And hey, apparently people get what they pay for…

    http://www.thedailybeast.com/articles/2014/03/28/uber-s-biggest-problem-isn-t-surge-pricing-what-if-it-s-sexual-harassment-by-drivers.html

    http://europe.newsweek.com/exclusive-uber-offered-woman-ps20-credit-after-sexual-harassment-allegation-290680

    http://www.ibtimes.com/uber-exec-mulled-task-force-intimidate-harass-journalists-1725675

    Not that the cab industry’s all that (it isn’t). But sometimes we lose things while encouraging “disruption”.

  5. Yes, I’m absolutely willing to pay more for a black cab. I don’t like getting into a random Prius, and I’m never sure whether the driver is properly trained/licensed or has been driving all night to pay the bills. I’ve been in many minicabs where the driver has slavishly follow their sat nav, whereas black cab drivers actually know where they’re going. And black cabs are allowed to use bus lanes, making them significantly quicker in traffic.

  6. The problem with Uber is that they always take slow and congested routes. Google is simply not accurate enough to know the best routes in London. But at half the price, adding 5 or 10 minutes per journey is still probably worth it.

  7. Cabdriver from the video: “I can take you there and AFTER I’ve taken you there, we can negotiate the price of the ride”….. But goodness, let’s not give our money to the bloodsucking parasites that are uber drivers who have a clear, reasonable pricing.

    Sure, in some cases, I would use black cabs in London, but the vast knowledge of those cab drivers would usually not be important – most of the time I just want to get from point A to point B, something anyone with a gps will be able to do efficiently.

  8. I have always been impressed with the London Black Cabs, although I haven’t been to London since the introduction of uber.

    I have noticed recently, in San Francisco, the uber drivers (especially uberX) have had no idea of the general location or landmarks, and are 100% reliant on their GPS, and not able to get anywhere without following it blindly. A properly trained driver, or someone who has driven in a particular location is always preferable to someone just blindly following the GPS, as it is not always the fasted or best route.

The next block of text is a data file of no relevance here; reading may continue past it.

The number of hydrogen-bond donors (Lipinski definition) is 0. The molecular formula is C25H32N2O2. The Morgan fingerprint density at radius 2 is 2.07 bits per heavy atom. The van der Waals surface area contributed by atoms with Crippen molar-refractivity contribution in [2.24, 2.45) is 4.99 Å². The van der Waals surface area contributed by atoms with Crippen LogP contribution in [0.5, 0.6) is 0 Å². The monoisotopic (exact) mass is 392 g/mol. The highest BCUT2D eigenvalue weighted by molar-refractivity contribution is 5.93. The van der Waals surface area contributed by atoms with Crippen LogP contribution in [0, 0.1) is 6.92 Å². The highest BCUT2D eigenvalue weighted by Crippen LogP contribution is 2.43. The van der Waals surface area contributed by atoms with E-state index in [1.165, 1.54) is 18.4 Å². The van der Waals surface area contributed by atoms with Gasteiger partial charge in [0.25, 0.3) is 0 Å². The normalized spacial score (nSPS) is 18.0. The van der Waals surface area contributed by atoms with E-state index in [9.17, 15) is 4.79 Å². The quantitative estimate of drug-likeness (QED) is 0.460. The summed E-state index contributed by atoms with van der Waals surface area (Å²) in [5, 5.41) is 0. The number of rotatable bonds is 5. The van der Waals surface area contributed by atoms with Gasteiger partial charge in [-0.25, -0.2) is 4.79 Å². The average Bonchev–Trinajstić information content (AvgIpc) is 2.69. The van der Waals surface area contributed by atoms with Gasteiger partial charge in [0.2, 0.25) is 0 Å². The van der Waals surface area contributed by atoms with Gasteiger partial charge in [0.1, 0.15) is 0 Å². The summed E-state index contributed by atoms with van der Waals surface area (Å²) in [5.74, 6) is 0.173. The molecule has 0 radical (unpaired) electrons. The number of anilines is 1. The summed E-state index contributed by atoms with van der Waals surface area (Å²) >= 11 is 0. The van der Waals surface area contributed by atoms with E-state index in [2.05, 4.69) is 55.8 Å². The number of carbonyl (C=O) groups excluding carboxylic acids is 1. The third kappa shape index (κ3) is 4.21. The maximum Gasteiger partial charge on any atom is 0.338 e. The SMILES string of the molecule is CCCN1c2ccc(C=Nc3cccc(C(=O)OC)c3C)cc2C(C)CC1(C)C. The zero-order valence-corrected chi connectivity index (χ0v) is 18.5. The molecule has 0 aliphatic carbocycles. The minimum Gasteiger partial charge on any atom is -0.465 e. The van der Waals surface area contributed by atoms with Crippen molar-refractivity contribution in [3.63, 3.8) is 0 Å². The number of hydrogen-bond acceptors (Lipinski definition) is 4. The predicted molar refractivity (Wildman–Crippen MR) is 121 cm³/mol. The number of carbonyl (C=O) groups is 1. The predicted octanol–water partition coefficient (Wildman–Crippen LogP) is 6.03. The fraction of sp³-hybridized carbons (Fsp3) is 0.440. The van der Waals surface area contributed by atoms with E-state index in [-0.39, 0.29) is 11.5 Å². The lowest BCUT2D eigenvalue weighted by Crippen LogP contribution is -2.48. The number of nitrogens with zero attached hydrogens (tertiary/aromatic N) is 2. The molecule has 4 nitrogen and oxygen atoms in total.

9. Well I’m personally not remotely impressed by “the knowledge”. It doesn’t require any skill, just lots of memorising.

    Almost as pointless as the people who memorise the bible/qur’an etc. It takes a long time to achieve, but it’s rather pointless for the vast majority of journeys.

  10. The NY Times had a very long, but fascinating article about The Knowledge in 2014. Sure, it’s memorization, but an impressive amount (and not just of streets).

    “One taxi driver told me that he was asked the location of a statue, just a foot tall, depicting two mice sharing a piece of cheese. It’s on the facade of a building in Philpot Lane, on the corner of Eastcheap, not far from London Bridge.”

    “At Knowledge Point, McCabe explained the quirks of various examiners. There was Mr. Gunning, who favors runs with difficult strictures: He likes to impose road closures, or to ask candidates to do runs while steering clear of streets with traffic lights. Ms. Gerald, one of two women examiners, specializes in runs with lots of novel points. “There’s another examiner, Mr. Hall,” McCabe said. “He’s a tricky one. They have a nickname for him. Everyone calls him the Smiling Assassin.””

    http://www.nytimes.com/2014/11/10/t-magazine/london-taxi-test-knowledge.html

  11. London is the only place where I will only use the taxi service. I think London cabbies are fabulous, so knowledgable. You don’t even have to have an address, can simply tell them a hotel name and they get you there. They are an example of a professionally trained taxi service.